The story itself is, well…fish aliens disguising themselves as vampires is certainly a novel approach to inconspicuous infiltration of another world, but it’s not a plan that holds up to much scrutiny. Whithouse seems to have noticed this too, though, and the pretense is dispatched with fairly quickly in favor of a story about the Doctor’s attempts to infiltrate the alien base and undo their plan. The obligatory “tragic sacrifices” necessary to resolve the story end up feeling a little tacked on after that, though, almost as if a traditional Who “pile of bodies” ending was felt to be needed somewhere in the season.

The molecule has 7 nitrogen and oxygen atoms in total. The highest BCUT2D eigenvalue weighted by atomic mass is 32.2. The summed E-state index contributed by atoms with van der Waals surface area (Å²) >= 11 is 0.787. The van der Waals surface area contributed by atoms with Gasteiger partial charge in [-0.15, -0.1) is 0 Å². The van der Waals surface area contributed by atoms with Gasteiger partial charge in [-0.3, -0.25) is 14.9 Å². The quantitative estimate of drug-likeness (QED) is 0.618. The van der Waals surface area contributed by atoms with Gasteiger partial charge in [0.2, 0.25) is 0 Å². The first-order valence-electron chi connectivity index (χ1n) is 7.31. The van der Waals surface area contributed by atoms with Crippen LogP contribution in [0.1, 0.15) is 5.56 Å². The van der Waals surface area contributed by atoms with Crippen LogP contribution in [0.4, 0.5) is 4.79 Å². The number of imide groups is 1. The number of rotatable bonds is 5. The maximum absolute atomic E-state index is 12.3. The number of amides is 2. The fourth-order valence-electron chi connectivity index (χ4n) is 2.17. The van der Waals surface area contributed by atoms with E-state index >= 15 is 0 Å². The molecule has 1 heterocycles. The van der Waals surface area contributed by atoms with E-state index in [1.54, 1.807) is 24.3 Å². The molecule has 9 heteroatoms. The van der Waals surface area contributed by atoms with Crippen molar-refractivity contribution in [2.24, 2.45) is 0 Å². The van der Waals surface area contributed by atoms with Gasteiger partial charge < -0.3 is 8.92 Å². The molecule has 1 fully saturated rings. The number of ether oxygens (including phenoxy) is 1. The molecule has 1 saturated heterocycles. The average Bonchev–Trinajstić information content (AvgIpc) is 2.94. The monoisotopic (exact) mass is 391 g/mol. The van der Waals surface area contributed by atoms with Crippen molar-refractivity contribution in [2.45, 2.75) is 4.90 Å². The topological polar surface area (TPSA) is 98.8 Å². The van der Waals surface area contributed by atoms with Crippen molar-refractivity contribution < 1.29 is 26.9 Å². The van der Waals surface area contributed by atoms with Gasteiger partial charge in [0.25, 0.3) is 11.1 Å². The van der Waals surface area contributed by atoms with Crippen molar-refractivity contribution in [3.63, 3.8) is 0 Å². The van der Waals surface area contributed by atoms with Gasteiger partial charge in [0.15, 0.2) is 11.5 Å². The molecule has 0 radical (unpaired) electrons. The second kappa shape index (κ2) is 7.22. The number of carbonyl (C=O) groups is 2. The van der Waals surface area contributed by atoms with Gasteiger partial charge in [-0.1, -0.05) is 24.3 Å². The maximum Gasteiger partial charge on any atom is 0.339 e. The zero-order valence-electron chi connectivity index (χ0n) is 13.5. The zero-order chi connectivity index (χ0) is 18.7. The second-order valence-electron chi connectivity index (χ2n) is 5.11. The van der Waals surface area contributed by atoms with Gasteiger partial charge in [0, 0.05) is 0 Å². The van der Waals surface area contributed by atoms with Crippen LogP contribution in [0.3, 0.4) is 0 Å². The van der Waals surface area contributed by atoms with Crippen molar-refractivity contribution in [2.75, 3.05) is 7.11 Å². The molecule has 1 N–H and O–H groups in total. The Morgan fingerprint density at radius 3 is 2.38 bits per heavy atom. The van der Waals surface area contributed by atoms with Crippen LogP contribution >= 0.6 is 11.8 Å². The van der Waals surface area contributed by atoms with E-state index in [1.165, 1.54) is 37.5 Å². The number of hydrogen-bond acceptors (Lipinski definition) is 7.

But quibbling over plot feels like a good way to miss what seems to have been the point of this episode. The structure here is on reintroducing Rory and giving us a reason to care about him. From what we see of him here, he’s brave and clever, intimidated by the Doctor but also not afraid to speak his own mind. He’s also stupidly devoted to Amy, a devotion that she may not entirely deserve. The comparison some have made of Rory to Mickey isn’t fair to Rory; Mickey, at least in the first season, was a bit of a prick. He cheated on Rose and tended towards the selfish in his behavior. In a certain sense, then, Rory is the anti-Mickey. However, the Rose/Mickey dynamic, at least from the Rose side, is somewhat replicated in Amy’s attitude towards Rory. She takes him for granted and clearly favors the Doctor and otherwise gives a general air of having somehow “settled” for Rory or simply fallen into a relationship with him out of a lack of other options. It’s still an obnoxious character flaw for Amy.